Today Jones’s downfall is complete as he is unmasked as a convicted sex offender, a stunning change of fortune for a man once hailed as Britain’s answer to the tech tycoons of Silicon Valley.
Yet throughout it all, one person has resolutely stood by him – his glamorous wife, who attended every court hearing, gazing at her husband with apparent adoration and shooting him cheery grins.
That is despite claims made in court ahead of his first trial – but never placed before a jury – that he spoke to Gail in a ‘horrendous way in front of other people’ at work, calling her ‘stupid’.
Prosecutor Eloise Marshall KC argued that having witnessed his ‘volatile losing of his temper’ with his wife helped explain why female employees at UKFast felt unable to complain about his sexualised behaviour towards them.
However the trial judge ruled that only allegations about his conduct towards her made by his two alleged victims in their police interviews could be outlined to the jury.
Jones’s exposure as a sex offender marks a far cry from the 55-year-old’s upbringing, which on close inspection is not quite as humble as he once liked to make out.
Raised on a council estate in Denbigh, north Wales, his mother Margaret was a teacher while his father Ken, an accountant, bought and did up property.
It was around that time that – according to Jones – he witnessed his mother’s humiliation in a local shop.
‘I remember my mum having her credit card cut up,’ he told Wales Online in 2015.
‘The shop assistant made such a big deal of it.
‘I remember being conscious I would never let that happen.
‘I had it explained to me in such a brutal fashion, it put me ahead of the game.’
The young Lawrence was a chorister at St Asaph Cathedral, earning a place to study and sing at Durham School aged seven on a free scholarship.
There, in an early sign of his entrepreneurial flair, he exploited the lack of a sweet shop to boost his £5-a-term pocket money to £40 by buying confectionary and selling to other pupils.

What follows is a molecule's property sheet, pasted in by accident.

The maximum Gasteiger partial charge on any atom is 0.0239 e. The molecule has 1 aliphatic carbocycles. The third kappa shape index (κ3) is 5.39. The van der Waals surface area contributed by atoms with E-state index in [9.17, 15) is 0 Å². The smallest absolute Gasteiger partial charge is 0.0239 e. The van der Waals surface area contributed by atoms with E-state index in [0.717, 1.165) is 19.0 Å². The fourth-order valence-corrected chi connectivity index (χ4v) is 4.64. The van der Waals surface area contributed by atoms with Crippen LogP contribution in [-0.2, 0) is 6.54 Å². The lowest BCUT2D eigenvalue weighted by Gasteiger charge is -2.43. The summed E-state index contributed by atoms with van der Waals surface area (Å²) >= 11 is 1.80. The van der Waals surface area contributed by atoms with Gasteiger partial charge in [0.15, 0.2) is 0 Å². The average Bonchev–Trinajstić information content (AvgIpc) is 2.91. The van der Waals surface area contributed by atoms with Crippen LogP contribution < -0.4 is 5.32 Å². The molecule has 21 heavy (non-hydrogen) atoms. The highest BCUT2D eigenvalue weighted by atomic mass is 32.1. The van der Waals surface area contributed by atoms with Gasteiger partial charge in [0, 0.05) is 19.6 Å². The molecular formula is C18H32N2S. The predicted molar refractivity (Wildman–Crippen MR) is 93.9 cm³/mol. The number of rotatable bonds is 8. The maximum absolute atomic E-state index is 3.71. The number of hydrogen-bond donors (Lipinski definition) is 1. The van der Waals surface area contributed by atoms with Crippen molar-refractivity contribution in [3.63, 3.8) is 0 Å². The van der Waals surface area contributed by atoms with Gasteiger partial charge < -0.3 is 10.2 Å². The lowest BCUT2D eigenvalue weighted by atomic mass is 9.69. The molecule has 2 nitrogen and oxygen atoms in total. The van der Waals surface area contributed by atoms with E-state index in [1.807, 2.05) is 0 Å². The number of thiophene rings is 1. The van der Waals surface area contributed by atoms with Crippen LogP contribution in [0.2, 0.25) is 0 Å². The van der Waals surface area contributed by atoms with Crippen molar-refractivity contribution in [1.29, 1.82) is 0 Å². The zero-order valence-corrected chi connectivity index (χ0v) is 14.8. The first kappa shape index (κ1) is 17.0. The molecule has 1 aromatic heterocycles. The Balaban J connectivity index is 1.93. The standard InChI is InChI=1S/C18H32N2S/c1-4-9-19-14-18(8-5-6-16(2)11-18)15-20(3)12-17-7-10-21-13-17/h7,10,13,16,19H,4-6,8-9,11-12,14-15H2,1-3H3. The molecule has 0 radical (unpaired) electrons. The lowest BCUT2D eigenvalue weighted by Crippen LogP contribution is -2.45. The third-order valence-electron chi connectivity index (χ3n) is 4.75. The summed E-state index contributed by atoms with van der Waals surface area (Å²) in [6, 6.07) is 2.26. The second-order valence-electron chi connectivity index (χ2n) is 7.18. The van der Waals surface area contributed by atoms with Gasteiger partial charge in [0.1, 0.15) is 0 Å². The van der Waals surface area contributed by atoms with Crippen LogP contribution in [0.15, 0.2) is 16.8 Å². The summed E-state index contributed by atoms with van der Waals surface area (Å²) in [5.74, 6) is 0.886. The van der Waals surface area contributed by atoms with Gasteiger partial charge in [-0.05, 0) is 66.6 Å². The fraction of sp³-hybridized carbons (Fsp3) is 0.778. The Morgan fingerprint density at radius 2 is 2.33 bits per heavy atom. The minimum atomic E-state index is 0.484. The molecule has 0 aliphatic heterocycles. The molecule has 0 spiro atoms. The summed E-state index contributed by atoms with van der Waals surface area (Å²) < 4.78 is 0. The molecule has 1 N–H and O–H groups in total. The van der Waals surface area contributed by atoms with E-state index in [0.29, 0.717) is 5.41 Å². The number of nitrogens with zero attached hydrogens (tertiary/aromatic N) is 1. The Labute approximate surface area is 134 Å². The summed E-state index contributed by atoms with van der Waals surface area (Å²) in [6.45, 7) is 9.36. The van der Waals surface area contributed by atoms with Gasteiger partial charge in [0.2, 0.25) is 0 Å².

Jones later recalled: ‘To leave home at just seven years old, and to have the responsibility of singing solos in one of the country’s – if not the world’s – greatest choirs and cathedrals was a huge honour and undoubtedly shaped the way I am today.’
But after his voice broke, it was back to Wales where he scraped five O-levels at Ruthin School before leaving as his parents were unable to afford the fees.
According to his LinkedIn profile, his achievements at the 740-year-old establishment – which today charges boarders annual fees of £29,000 – were ‘rugby, rugby, rugby – failed everything else’.
Aged 16, he caught a train to Manchester – he has variously claimed to have left with £10 or £100 in his pocket – and moved into a bedsit, determined to make his fortune.
Being taken as a serious would-be businessman was an uphill struggle for ‘a 16-year-old with bleached-blonde hair and a skateboard’, he would recount.
An attempt to secure some A-levels at a local college were a dismal failure.
But his talent for sales quickly became evident when he was taken on by a music shop to do the cleaning.
Instead, while a colleague was on a lunch break, Jones sold £16,000 of kit, he later recalled.
His musical talent earnt him slots playing piano at venues including the historic Midland Hotel, creating contacts which he developed into his own entertainment and event organising firm.
With as many as 1,000 musicians on its books, the business was bought out by a competitor, leaving Jones and his then girlfriend Gail – then studying chemistry at Newcastle University – to search for a new project.
Inspiration would come during a trip to New York.
‘It was 1999 and there was a big buzz about the internet,’ he later told Wales Online.
‘I wasn’t passionate about web hosting, but I was passionate about recurring revenue.’
Spotting a gap in the market, he and Gail set up UKFast from their spare bedroom – later quipping that the start-up was ‘so small it missed the boom and bust’ as the ‘dotcom bubble’ burst the following year.
Shortly afterwards, Jones had a ‘near death experience’ when he was buried under 8ft of snow when an avalanche struck during a snowboarding holiday in Alpe-d’Huez.
‘Having been given a second chance, I know now that time is the most precious thing we have,’ he said later.
After a slow start, the firm grew rapidly over its second decade, going from having 60-80 staff in 2010 to around 500 in 2019.
Lacking knowhow in the tech sector himself, Jones focused on providing better customer service than his competitors.
Reflecting on his success, Jones said: ‘My goal in my teenage diary was to own office blocks.
‘I now own 80,000sq ft of office space in Manchester.’
But he would be ‘nothing’ without his wife Gail – now aged 46 – he added.
‘She is fellow director and shareholder and an immense force. She looks after the numbers and I create the energy.’
His growing profile saw him feature on BBC Breakfast as a ‘business guru’.